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Hints & Tips

What to Do in the Garden in March

You were in the garden over the weekend, picked up a pot and there it was; a baby slug. Your nemesis, the one thing you dislike with all your might. You turn around, however, and smile. The daffodils, tulips and hyacinths are coming through, the promise of a splash of colour so early in the season. If you haven’t been doing so already, you will probably start digging over your beds – although, has anyone tried the no-dig method? We’re curious! – and you can’t hold back any more, you will promptly start sowing seed. This is what you can do in the garden in March.

In the garden

  • Move deciduous trees or shrubs; now is also the time to feed trees, shrubs and hedges with a slow release fertiliser.
  • Plant summer flowering bulbs such as lilies and gladiolus.
  • Cut back dead foliage of ornamental grasses, dogwood, hydrangeas and perennials.
  • Trim winter flowering heather.
  • Lift and divide snowdrops.
  • Dig over, weed and rake beds to directly sow annuals.
  • Sweet peas can be hardened off.
  • Last chance to prune Wisteria.
  • Deadhead early flowering bulbs such as daffodils, crocus and snowdrops; let foliage to die back.
  • Choose a dry day to mow your lawn on the highest setting.

mowing the lawn

In the kitchen garden

  • If you had green manure on your beds, not is the time to dig it in.
  • Plant asparagus plants.
  • You can still force rhubarb, but if you haven’t this time round, simply mulch it.
  • Plant out onions, shallots and garlic sets.
  • Plant fruit trees such as apple and pear trees.
  • If you have pruned branches of trees, use them as pea sticks or to make wigwams.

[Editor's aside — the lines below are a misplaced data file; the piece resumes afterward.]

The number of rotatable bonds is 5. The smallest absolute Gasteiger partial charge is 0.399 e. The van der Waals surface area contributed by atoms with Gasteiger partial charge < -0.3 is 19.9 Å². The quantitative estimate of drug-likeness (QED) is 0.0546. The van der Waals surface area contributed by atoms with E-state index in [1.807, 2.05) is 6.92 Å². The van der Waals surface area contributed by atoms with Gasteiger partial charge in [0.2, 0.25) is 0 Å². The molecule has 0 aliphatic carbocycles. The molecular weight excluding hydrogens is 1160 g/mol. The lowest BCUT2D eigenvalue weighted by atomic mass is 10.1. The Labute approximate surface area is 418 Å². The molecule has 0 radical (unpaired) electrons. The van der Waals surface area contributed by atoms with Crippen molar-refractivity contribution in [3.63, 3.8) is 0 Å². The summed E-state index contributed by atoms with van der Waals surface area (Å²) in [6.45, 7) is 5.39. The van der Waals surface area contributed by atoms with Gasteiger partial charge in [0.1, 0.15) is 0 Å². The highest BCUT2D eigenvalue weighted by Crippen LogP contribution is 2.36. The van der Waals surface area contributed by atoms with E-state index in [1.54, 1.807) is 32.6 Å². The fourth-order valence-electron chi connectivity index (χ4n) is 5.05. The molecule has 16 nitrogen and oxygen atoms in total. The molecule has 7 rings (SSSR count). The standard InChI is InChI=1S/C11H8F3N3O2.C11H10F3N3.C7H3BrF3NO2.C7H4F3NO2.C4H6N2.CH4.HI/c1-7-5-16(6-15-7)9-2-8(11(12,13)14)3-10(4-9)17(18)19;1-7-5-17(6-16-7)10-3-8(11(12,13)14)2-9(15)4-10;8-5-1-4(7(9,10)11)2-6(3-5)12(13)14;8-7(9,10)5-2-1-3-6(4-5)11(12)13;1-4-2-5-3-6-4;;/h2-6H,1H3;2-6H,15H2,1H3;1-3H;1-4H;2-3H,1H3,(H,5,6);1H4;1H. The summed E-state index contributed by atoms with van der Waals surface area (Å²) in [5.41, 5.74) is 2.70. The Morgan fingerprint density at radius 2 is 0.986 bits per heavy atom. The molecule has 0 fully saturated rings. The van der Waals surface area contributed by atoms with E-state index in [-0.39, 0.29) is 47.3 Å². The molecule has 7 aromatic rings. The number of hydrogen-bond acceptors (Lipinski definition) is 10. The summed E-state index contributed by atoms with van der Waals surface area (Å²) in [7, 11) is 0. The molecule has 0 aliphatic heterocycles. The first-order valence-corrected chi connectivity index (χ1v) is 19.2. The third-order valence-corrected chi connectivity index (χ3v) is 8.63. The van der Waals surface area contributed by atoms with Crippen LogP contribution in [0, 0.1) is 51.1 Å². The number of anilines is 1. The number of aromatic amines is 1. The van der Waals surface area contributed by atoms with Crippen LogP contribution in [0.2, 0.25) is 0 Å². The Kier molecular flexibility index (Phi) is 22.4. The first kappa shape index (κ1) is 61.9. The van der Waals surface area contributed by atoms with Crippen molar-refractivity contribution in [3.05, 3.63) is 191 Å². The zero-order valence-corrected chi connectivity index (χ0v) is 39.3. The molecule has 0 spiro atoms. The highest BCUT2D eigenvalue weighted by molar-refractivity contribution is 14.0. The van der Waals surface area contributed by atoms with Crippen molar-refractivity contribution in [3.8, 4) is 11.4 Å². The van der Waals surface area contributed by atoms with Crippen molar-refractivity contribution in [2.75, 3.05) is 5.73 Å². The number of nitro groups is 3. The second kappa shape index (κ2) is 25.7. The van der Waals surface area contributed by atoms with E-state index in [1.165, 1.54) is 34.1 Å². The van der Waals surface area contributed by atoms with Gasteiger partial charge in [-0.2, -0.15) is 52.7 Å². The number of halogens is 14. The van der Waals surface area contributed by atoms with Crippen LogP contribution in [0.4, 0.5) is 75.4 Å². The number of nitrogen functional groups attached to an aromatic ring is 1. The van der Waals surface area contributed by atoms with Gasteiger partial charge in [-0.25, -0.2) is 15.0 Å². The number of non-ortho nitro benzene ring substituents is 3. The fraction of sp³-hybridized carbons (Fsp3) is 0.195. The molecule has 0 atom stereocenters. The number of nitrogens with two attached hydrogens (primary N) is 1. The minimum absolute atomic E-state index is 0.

• Continue to plant raspberry canes.
  • If you haven’t added manure to your beds this year, perhaps chicken pellets are the way to go as they break down slowly.

Sowing seeds

  • Hardy annuals such as …. Can be sowed directly.
  • You can still sow some broad beans indoors. Alternatively, sow them along with peas and sugar snap peas directly.
  • Start chitting potatoes if you haven’t already. Some very early varieties can be planted out now as well. If you haven’t done so before, chitting simply entails putting your potatoes in a egg carton and placing them on the windowsill. The eyes (small nodules on the potato) should be pointing upwards.


    Image Credit: Natalie Reynolds

  • Direct sow a row of carrots, radishes and lettuce.
  • Sow tomato, pepper and chilli seeds indoors or in a heated greenhouse.
  • Brussel sprouts
  • Direct sow a row of carrots, radishes and lettuce.
  • Cabbage
  • Cauliflower
  • Basil
  • Parsley
  • Sunflower
  • Rudbeckia
  • Cosmos
  • Sweet pea
  • Hollyhock
  • Angelica gigas


  • Plant out forced bulbs such as hyacinths or daffodils.
  • Keep an eye out for slugs!
  • Ventilate the greenhouse on warmer days.
  • If you don’t have the space to start plants from seed, now might be a good time to order in some plug plants.
  • Start weeding as soon as you see signs of growth. Do not underestimate those pesky weeds! No need to do a big job, just hoe over the beds; dislodging the seedling will dry the roots and ultimately kill the plant.
  • Solitary bees and bumblebees are waking up! Facilitate a nice habitat which they can call home.

bee hotel

  • Remove pond heaters and check for algae. Scoop out leaves, but be careful with any frogs or frog spawn!
  • If you are thinking potentially making a pond, now is the ideal time!
  • Check newly planted trees are still healthy.
  • Check that your plants are not pot bound.
  • Why not use a diary to keep track of your progress and the changing of the seasons? Not just for sowing seeds, but jobs to be done, germination rate, when you plant them out and what the harvest is like.

Don’t forget to check out our collection of all of our garden blogs to be in the know every month and get your planning down to a T this year!

Zoe Allison

Zoe Allison

Writer and expert